The trial court found that the operation of the plant deprived plaintiffs from enjoying the use of their property and caused plaintiffs Atanacio and Juanita Padilla to move away from their residence of twenty-five years. Further, there was evidence that the property would be difficult to sell for residential purposes and the court found that the value of the residence has been diminished. Plaintiffs Atanacio and Juanita Padilla established their home long before defendants began operating the plant, and priority of occupation is a circumstance of considerable weight in determining unreasonableness. Schlotfelt v. Vinton Farmers' Supply Co., 252 Iowa 1102, 109 N.M. 2d 695 (1961). Although there was evidence that the conduct was suitable to the character of the locality, and this is relevant to the question of social utility under Section 828, this evidence alone is not sufficient to require a finding of reasonableness. Scott v. Jordan. Further, compliance with city and agency requirements is not sufficient to require a *969 finding of reasonableness. Schlotfelt v. Vinton Farmers' Supply Co.

There was substantial evidence to support the trial court's finding of unreasonableness. The finding of a private nuisance is affirmed.

B. Damages for Annoyance, Discomfort, and Inconvenience Caused by a Private Nuisance

Defendants argue that plaintiffs failed to establish that damages resulted from the plant's operation. Defendants rely primarily on an argument that plaintiff Atanacio Padilla had a pre-existing health problem. This argument fails to comprehend both the nature of the trial court's damage award, which was based on annoyance, discomfort, and inconvenience, and the fact that damages were awarded to each of the plaintiffs.

A plaintiff in a private nuisance action may seek compensation for interference with personal comfort as well as for diminution in property value. Wofford v. Rudick. A complaining party need not demonstrate diminution in value as a prerequisite to recovery for annoyance and inconvenience. Aguayo v. Village of Chama, 79 N.M. 729, 449 P.2d 331 (1969). Aguayo characterized such damages as special damages and noted that no precise rule for ascertaining such special damages can be given. Although plaintiffs characterize the damages awarded as "nominal," it is clear that the damages awarded were special damages. The standard for the award of such damages was succinctly stated in Aguayo:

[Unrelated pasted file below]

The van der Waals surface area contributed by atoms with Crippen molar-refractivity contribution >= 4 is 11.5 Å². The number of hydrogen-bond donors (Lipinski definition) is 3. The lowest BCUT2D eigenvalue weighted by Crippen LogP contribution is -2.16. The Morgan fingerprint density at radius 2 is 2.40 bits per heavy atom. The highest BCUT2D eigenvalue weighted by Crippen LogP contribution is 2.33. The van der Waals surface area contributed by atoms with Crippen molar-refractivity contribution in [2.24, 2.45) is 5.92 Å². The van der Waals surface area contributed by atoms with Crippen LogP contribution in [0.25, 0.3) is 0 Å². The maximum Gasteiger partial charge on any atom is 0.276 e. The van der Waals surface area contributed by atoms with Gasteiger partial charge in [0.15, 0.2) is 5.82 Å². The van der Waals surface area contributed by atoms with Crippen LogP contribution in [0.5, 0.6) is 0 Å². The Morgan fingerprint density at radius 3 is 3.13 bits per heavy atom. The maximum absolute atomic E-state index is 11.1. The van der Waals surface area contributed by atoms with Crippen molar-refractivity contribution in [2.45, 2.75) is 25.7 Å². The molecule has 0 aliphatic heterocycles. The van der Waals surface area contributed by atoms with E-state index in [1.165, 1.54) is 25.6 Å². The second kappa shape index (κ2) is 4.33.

It is for the trier of the facts to determine the amount of damages, in view of the discomfort or annoyance to which the plaintiffs have been subjected. As to ... special damages, there need not be testimony of any witness as to the amount in dollars and cents necessary to compensate plaintiffs. The amount, to be determined from the evidence concerning the annoyance and discomfort, is usually within the sound discretion of the trier of the facts.

79 N.M. at 731-32, 449 P.2d at 333-34 (1969) (citations omitted). The land occupant may recover special damages whether the nuisance is temporary or permanent. D. Dobbs, Remedies § 5.3 (3d ed. 1979).

There is no indication that the trial court abused its discretion in determining damages. The award for annoyance, discomfort, and inconvenience is affirmed.

C. Damages for Diminished Property Value

Plaintiffs argue that the trial court's refusal to award such damages was error in light of its finding that the value of their property was diminished. We agree with the trial court that plaintiffs failed to introduce sufficient evidence to justify recovery for the diminution. There was no finding with respect to whether the nuisance was temporary or permanent. The evidence was insufficient to support damages for either type of nuisance.

Plaintiffs have the burden of proving damages. Hase v. Summers, 35 N.M. 274, 295 P. 293 (1930). While mathematical certainty as to the amount of damages need not be demonstrated, a plaintiff in a nuisance action is nevertheless required to meet a measure of proof sufficient to enable the trier of fact to fix the amount. See Nichols v. Anderson, 43 N.M. 296, 92 P.2d 781 (1939). Where insufficient evidence is introduced, the trial court is justified in refusing to award damages. See Frey v. Queen City Paper Co., 79 Ohio App. 64, 66 N.E.2d 252 (1946).